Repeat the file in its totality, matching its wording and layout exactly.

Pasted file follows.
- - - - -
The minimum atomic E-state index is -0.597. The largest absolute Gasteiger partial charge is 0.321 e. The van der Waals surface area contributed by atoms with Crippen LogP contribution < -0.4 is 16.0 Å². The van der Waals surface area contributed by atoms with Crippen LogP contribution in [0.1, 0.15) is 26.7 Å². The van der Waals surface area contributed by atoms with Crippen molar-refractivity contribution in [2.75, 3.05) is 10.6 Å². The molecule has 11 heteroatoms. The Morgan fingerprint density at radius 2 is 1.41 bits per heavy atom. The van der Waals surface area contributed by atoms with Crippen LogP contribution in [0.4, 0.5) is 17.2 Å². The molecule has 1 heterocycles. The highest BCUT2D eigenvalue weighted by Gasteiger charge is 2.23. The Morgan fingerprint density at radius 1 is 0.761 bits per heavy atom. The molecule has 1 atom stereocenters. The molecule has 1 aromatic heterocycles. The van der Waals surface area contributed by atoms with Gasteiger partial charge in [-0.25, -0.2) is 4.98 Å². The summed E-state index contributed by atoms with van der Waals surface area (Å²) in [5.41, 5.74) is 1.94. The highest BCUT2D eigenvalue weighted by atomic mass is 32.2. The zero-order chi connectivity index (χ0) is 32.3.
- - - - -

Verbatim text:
The minimum atomic E-state index is -0.597. The largest absolute Gasteiger partial charge is 0.321 e. The van der Waals surface area contributed by atoms with Crippen LogP contribution < -0.4 is 16.0 Å². The van der Waals surface area contributed by atoms with Crippen LogP contribution in [0.1, 0.15) is 26.7 Å². The van der Waals surface area contributed by atoms with Crippen molar-refractivity contribution in [2.75, 3.05) is 10.6 Å². The molecule has 11 heteroatoms. The Morgan fingerprint density at radius 2 is 1.41 bits per heavy atom. The van der Waals surface area contributed by atoms with Crippen LogP contribution in [0.4, 0.5) is 17.2 Å². The molecule has 1 heterocycles. The highest BCUT2D eigenvalue weighted by Gasteiger charge is 2.23. The Morgan fingerprint density at radius 1 is 0.761 bits per heavy atom. The molecule has 1 atom stereocenters. The molecule has 1 aromatic heterocycles. The van der Waals surface area contributed by atoms with Gasteiger partial charge in [-0.25, -0.2) is 4.98 Å². The summed E-state index contributed by atoms with van der Waals surface area (Å²) in [5.41, 5.74) is 1.94. The highest BCUT2D eigenvalue weighted by atomic mass is 32.2. The zero-order chi connectivity index (χ0) is 32.3.